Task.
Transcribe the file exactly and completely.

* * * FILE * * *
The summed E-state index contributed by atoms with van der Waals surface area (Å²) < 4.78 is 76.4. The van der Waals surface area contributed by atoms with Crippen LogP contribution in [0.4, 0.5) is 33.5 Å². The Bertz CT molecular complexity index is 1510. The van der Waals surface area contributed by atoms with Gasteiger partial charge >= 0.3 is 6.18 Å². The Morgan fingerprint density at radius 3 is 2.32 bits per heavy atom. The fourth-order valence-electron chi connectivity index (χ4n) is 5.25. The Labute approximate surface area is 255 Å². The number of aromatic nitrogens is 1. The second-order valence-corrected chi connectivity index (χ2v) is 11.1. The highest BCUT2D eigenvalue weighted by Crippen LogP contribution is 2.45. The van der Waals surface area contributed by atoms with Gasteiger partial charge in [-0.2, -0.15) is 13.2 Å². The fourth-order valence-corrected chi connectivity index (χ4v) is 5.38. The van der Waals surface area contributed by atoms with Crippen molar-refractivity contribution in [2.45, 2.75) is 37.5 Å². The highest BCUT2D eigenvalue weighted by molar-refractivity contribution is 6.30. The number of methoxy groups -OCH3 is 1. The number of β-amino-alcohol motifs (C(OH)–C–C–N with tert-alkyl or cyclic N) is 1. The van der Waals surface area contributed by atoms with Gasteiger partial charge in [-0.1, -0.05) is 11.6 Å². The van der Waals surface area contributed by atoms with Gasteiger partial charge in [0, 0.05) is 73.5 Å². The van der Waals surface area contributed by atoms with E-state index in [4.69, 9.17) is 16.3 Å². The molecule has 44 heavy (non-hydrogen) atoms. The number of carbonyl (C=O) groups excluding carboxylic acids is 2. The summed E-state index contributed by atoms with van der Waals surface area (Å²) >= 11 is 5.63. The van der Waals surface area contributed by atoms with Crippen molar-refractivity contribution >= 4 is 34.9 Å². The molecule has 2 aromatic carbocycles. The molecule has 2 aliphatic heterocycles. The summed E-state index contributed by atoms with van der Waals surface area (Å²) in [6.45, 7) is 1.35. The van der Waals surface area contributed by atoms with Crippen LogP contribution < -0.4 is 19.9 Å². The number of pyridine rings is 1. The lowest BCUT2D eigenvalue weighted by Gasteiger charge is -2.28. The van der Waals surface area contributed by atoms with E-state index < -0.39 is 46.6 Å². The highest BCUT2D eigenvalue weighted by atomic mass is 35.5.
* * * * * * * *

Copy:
The summed E-state index contributed by atoms with van der Waals surface area (Å²) < 4.78 is 76.4. The van der Waals surface area contributed by atoms with Crippen LogP contribution in [0.4, 0.5) is 33.5 Å². The Bertz CT molecular complexity index is 1510. The van der Waals surface area contributed by atoms with Gasteiger partial charge >= 0.3 is 6.18 Å². The Morgan fingerprint density at radius 3 is 2.32 bits per heavy atom. The fourth-order valence-electron chi connectivity index (χ4n) is 5.25. The Labute approximate surface area is 255 Å². The number of aromatic nitrogens is 1. The second-order valence-corrected chi connectivity index (χ2v) is 11.1. The highest BCUT2D eigenvalue weighted by Crippen LogP contribution is 2.45. The van der Waals surface area contributed by atoms with Gasteiger partial charge in [-0.2, -0.15) is 13.2 Å². The fourth-order valence-corrected chi connectivity index (χ4v) is 5.38. The van der Waals surface area contributed by atoms with Crippen molar-refractivity contribution in [2.45, 2.75) is 37.5 Å². The highest BCUT2D eigenvalue weighted by molar-refractivity contribution is 6.30. The number of methoxy groups -OCH3 is 1. The number of β-amino-alcohol motifs (C(OH)–C–C–N with tert-alkyl or cyclic N) is 1. The van der Waals surface area contributed by atoms with Gasteiger partial charge in [-0.1, -0.05) is 11.6 Å². The van der Waals surface area contributed by atoms with Gasteiger partial charge in [0, 0.05) is 73.5 Å². The van der Waals surface area contributed by atoms with E-state index in [4.69, 9.17) is 16.3 Å². The molecule has 44 heavy (non-hydrogen) atoms. The number of carbonyl (C=O) groups excluding carboxylic acids is 2. The summed E-state index contributed by atoms with van der Waals surface area (Å²) >= 11 is 5.63. The van der Waals surface area contributed by atoms with Crippen molar-refractivity contribution >= 4 is 34.9 Å². The molecule has 2 aromatic carbocycles. The molecule has 2 aliphatic heterocycles. The summed E-state index contributed by atoms with van der Waals surface area (Å²) in [6.45, 7) is 1.35. The van der Waals surface area contributed by atoms with Crippen LogP contribution < -0.4 is 19.9 Å². The number of pyridine rings is 1. The lowest BCUT2D eigenvalue weighted by Gasteiger charge is -2.28. The van der Waals surface area contributed by atoms with E-state index < -0.39 is 46.6 Å². The highest BCUT2D eigenvalue weighted by atomic mass is 35.5.